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New England Regional

The Abode of the Message

January-February 2012

The Abode of the Message

The Abode of the Message

Photograph courtesy of the Abode of the Message

The Abode of the Message

The Abode of the Message

Photograph courtesy of the Abode of the Message

The Abode of the Message

The Abode of the Message

Photograph courtesy of the Abode of the Message

The Abode of the Message

The Abode of the Message

Photograph courtesy of the Abode of the Message

The Abode of the Message

The Abode of the Message

Photograph courtesy of the Abode of the Message

The Abode of the Message

The Abode of the Message

Photograph courtesy of the Abode of the Message

The Abode of the Message

The Abode of the Message

Photograph courtesy of the Abode of the Message

The Abode of the Message

The Abode of the Message

Photograph courtesy of the Abode of the Message

The Abode of the Message is a Sufi retreat center located just over the Massachusetts border, in New Lebanon, New York. Built in 1785 as the Mount Lebanon South Family Shaker Village, The Abode is now a community of the Sufi Order International. Many original structures and furnishings are still in use and the campus sits on 400 acres that include an organic farm, a pond, and hilly trails into the Berkshires.

“There are many ways to be here depending on what you are looking for,” notes programs manager Amalae McCloud. There are individual silent retreats, done alone or with experienced Sufi guides (many of whom live at The Abode), that last anywhere from three to 40 days; retreats run by outside groups—Catholic, Jewish, Tibetan, for example; or guests may also create their own “rest and relaxation” retreats. Massages and other body treatments are available. No prior knowledge of Sufism is necessary, nor do guests need to be exclusively interested in that practice. “Love, peace, and harmony are the three most important things here,” says McCloud. Classes and workshops on Sufism and other religious and spiritual practices are offered daily; all, as well as the universal worship on Sundays, are open to everyone.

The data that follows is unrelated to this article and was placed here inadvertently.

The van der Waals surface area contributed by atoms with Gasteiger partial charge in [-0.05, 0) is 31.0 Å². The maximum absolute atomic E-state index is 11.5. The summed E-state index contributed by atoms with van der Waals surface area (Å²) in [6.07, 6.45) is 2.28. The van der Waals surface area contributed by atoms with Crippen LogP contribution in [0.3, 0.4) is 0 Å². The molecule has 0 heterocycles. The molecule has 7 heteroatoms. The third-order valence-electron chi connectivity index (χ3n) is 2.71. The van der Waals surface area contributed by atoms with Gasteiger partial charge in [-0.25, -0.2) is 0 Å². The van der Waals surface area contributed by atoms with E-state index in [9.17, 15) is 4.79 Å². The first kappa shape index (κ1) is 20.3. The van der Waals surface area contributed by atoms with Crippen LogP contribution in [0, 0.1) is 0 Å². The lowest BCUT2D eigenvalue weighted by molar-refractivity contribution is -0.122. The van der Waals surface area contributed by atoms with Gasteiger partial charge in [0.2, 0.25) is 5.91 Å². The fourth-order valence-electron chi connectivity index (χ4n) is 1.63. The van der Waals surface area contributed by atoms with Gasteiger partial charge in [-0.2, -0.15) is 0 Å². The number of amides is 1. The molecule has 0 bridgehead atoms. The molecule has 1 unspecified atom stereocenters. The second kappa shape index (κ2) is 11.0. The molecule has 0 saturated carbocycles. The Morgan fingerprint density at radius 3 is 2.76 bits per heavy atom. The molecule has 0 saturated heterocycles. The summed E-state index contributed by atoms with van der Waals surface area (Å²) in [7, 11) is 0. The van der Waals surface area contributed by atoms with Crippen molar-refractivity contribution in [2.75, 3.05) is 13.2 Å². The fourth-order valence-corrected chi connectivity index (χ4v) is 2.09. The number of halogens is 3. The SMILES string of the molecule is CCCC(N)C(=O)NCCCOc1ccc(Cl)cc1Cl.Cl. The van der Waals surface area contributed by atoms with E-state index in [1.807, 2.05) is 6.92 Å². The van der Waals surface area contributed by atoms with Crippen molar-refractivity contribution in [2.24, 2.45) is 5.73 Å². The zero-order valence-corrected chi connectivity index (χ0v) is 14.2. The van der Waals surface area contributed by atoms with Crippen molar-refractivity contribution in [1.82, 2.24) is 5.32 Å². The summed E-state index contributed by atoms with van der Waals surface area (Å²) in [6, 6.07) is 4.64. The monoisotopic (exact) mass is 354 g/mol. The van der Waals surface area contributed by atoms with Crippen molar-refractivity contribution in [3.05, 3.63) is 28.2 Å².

The main house has guest rooms, but there are also cabins and huts. Silent retreaters have simple, mostly vegetarian, meals delivered to them, while others eat together in the dining hall. The local natural beauty alone may be enough for some to book a stay at The Abode. Wooded hikes and mountain climbs offer majestic views. There is even a bridge suspended over a cliff, affording a sense of “standing in mid-air,” McCloud reports. “Some like it as a meditation spot. It’s like a bridge to nowhere. Others are too scared to go out there.”